One note readers should know beforehand is that the version of Solaris available in English is a translation from Polish to French and then translated from the French into English. For some irresponsible and bizarre reason, publishing house Faber and Faber who own the license have not authorized a direct from Polish translation of Solaris. The good news is that despite this the translators from the French have a good sense of literary style and did a fine job of making it readable and enjoyable, though obviously not as accurate a translation as could be.
At first glance Solaris seems hard science fiction. Set in the future after man has explored many systems the main character arrives at the space station orbiting the planet Solaris. Lem lets us know several things up front, the planet is suspected of being an intelligent life form and there is a long history of exploration, strange happenings and accidents that have occurred. By the time Kelvin arrives after almost two hundred years of study only a small team is left to record and study the planet.
More than hard science is really at the heart of this novel. There are musings on alien contact and the nature of what is intelligence. Is man really the measure of everything? As events occur, Kelvin the rational scientist succumbs to those most irrational of feelings, love and longing. Ironically, Kelvin, the person sent to investigate the occurrences among the crew is the one who is emotionally effected the most by the visitors that accompany everyone.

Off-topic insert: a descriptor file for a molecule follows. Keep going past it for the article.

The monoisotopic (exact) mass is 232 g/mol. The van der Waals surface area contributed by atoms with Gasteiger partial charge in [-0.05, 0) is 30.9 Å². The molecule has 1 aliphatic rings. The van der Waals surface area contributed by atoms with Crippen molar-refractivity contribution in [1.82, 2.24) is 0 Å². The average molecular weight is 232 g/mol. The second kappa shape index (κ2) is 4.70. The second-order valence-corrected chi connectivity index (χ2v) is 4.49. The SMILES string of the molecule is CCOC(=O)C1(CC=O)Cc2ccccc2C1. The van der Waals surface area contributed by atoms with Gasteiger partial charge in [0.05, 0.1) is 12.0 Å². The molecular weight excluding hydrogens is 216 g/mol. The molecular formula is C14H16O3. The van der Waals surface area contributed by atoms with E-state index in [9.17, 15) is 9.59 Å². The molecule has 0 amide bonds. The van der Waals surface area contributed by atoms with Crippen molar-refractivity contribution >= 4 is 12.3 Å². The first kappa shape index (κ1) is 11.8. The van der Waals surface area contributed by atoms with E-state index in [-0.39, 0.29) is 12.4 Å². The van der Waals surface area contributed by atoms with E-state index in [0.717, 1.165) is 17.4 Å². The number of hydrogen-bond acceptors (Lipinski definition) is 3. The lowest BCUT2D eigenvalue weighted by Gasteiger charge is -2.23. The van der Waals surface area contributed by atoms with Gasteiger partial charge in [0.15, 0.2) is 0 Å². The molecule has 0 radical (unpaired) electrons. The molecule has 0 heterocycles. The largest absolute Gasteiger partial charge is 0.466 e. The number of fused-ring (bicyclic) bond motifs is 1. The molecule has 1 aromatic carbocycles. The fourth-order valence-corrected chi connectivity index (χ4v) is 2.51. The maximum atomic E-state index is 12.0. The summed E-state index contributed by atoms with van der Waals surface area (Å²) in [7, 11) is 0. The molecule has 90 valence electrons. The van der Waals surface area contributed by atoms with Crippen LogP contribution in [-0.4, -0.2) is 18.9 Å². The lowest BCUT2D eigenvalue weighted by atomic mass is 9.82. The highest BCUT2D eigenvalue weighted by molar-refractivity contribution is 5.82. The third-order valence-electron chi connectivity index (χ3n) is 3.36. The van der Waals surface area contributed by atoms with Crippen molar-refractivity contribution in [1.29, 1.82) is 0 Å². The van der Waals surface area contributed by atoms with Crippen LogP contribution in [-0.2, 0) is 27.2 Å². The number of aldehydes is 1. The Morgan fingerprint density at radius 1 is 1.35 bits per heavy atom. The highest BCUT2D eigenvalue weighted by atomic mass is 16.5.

The genius of the novel is that the visitors are reflections or copy's of each individual in each person's memory. Every character is touched (or disturbed) on a level much deeper than a more conventional alien contact approach.
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154 of 162 people found the following review helpful
5.0 out of 5 stars OH, NOW I GET IT January 7, 2003
By Sesho
Format:Paperback
About 5 minutes into the new movie version of Solaris starring George Clooney I could tell it was going to be along the same lines as 2001:A Space Odyssey. We were going to have long extended shots of spaceships docking and very slow development, and with little or no external explanation from the characters. I was right. This could explain why in a recent internet poll, this most recent version of Solaris was voted the most disliked movie of the last 20 years. I liked the movie ok but I felt there were many more layers to discover underneath its sheen that could only be revealed by the original source. So I sought out this novel that was originally published in 1961 and translated from French to English in 1970.